Friday, February 01, 2013

our conversations chart

it's amazing the impact scribbled stars on paper has on my children. reward charts have always worked well for us. my kids are suckers for the age-old concept of doing X to earn a star, earn Y amount of stars and get Z, the reward. they like the systematic do this, earn that. the funniest part about it, though, is that we usually only get about a week into the reward chart system before they're doing X automatically, without worrying about earning the star! so when we're working on developing a particular habit, routine, or behavior, it's worth it to me to come up with a reward chart system to motivate them.

the most recent reward chart we had was the Conversations Chart.  

the object of this chart was to encourage my children (ages 7 and 4) to engage in proper conversations with grown-ups. this means making eye contact, speaking clearly, and asking and answering questions with an adult, when accompanied by Mom and Dad. for every conversation they have, they earn a star on the chart. for every row of stars they get (4 in a row), they get to order a dessert the next time we eat at a restaurant. {<- to my kids, this is huge, believe me}

so, for instance, when the grocery store cashier asks them "and how are you today?" no more looking down at the ground, kicking the wall while mumbling "good." an acceptable reply - a reply that would earn them a star on the new chart - would be "i'm fine, thank you. how are you?" again, while making eye contact and speaking clearly to the cashier.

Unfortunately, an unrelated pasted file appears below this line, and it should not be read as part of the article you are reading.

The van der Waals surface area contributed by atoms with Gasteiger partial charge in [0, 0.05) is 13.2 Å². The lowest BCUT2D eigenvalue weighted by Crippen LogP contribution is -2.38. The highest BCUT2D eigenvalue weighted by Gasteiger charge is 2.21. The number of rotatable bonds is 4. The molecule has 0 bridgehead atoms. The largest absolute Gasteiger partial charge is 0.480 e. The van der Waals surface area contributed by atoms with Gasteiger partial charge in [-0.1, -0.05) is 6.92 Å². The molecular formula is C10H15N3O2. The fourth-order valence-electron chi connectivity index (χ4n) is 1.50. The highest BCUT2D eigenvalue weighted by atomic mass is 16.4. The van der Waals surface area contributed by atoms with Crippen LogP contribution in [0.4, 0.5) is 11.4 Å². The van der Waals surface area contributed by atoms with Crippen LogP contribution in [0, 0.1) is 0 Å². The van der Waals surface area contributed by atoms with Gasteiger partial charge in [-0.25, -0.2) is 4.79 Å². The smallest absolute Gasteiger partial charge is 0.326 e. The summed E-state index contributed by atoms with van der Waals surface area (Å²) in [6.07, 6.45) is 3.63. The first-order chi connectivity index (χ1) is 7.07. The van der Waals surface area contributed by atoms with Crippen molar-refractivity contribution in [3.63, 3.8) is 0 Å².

to be clear, i don't want my kids engaging in conversations with anyone anywhere. stranger danger! this was a challenge to break out of our little shells and talk comfortably and confidently to adults that we come in contact with in real life. i wanted to take the intimidation factor out of speaking to friendly adults out in public. and it's possible that maybe i wanted to get rid of any hint of a stigma attached to my homeschooled kids that they don't know how to "socialize" with grown-ups. and maybe i'm just tired of defending them with "oh, he's just being quiet today," and answering for them.  

the Conversations Chart had amazing results right away! they now order their own meals from waiters at restaurants{star}, they ask the librarian for help to find books or use the computers {star}, they approach and introduce themselves to children at the park {star}, and when someone pays them a compliment, they respond with thank you and a comment to engage a conversation {star}. Big Girl, my shy one, struck up a conversation with and befriended a little girl on the playground the other day. that's a big deal for her! Bubba, who's biggest hurdle was speaking clearly, is making a valiant effort to have conversations with grown-ups and fill his chart with stars. he's more competitive and really likes dessert. both of them beam with pride when they've had a conversation with someone new. and i've noticed the grown-ups are quite impressed by their behavior, too.

after about 5 days of seeking opportunities for conversations and drawing stars on their charts, the conversations started becoming natural. they forgot about the chart but remembered the habit. their blossoming self-confidence is a greater reward than dessert.

those little stars scribbled in squares have great impact. but i pray the greatest impact is in my children's lives and in the lives of the grown-ups that get to have a conversation with them.